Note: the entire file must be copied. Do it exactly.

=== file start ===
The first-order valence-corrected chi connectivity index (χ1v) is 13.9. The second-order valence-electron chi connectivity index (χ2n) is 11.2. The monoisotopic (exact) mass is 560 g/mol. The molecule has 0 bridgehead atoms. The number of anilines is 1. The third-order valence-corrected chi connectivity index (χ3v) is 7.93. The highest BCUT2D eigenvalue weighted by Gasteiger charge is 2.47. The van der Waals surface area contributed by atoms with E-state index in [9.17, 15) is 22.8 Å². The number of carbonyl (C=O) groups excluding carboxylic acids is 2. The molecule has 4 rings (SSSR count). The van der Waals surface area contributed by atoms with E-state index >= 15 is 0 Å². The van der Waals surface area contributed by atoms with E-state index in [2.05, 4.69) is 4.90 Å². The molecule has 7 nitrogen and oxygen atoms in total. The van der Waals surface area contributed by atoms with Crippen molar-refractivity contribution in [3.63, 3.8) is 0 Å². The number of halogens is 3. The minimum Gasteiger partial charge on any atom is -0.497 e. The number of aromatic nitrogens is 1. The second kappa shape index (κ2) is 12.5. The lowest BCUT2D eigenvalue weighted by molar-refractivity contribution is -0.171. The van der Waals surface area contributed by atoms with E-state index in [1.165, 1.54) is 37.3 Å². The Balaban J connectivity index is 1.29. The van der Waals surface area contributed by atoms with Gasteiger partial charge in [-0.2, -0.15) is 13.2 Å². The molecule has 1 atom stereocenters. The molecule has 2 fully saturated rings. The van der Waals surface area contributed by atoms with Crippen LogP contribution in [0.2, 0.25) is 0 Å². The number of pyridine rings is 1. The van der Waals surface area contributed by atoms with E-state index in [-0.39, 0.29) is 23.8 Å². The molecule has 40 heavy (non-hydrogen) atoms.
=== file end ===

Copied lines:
The first-order valence-corrected chi connectivity index (χ1v) is 13.9. The second-order valence-electron chi connectivity index (χ2n) is 11.2. The monoisotopic (exact) mass is 560 g/mol. The molecule has 0 bridgehead atoms. The number of anilines is 1. The third-order valence-corrected chi connectivity index (χ3v) is 7.93. The highest BCUT2D eigenvalue weighted by Gasteiger charge is 2.47. The van der Waals surface area contributed by atoms with E-state index in [9.17, 15) is 22.8 Å². The number of carbonyl (C=O) groups excluding carboxylic acids is 2. The molecule has 4 rings (SSSR count). The van der Waals surface area contributed by atoms with E-state index >= 15 is 0 Å². The van der Waals surface area contributed by atoms with E-state index in [2.05, 4.69) is 4.90 Å². The molecule has 7 nitrogen and oxygen atoms in total. The van der Waals surface area contributed by atoms with Crippen molar-refractivity contribution in [3.63, 3.8) is 0 Å². The number of halogens is 3. The minimum Gasteiger partial charge on any atom is -0.497 e. The number of aromatic nitrogens is 1. The second kappa shape index (κ2) is 12.5. The lowest BCUT2D eigenvalue weighted by molar-refractivity contribution is -0.171. The van der Waals surface area contributed by atoms with E-state index in [1.165, 1.54) is 37.3 Å². The Balaban J connectivity index is 1.29. The van der Waals surface area contributed by atoms with Gasteiger partial charge in [-0.2, -0.15) is 13.2 Å². The molecule has 1 atom stereocenters. The molecule has 2 fully saturated rings. The van der Waals surface area contributed by atoms with Crippen LogP contribution in [0.2, 0.25) is 0 Å². The number of pyridine rings is 1. The van der Waals surface area contributed by atoms with E-state index in [-0.39, 0.29) is 23.8 Å². The molecule has 40 heavy (non-hydrogen) atoms.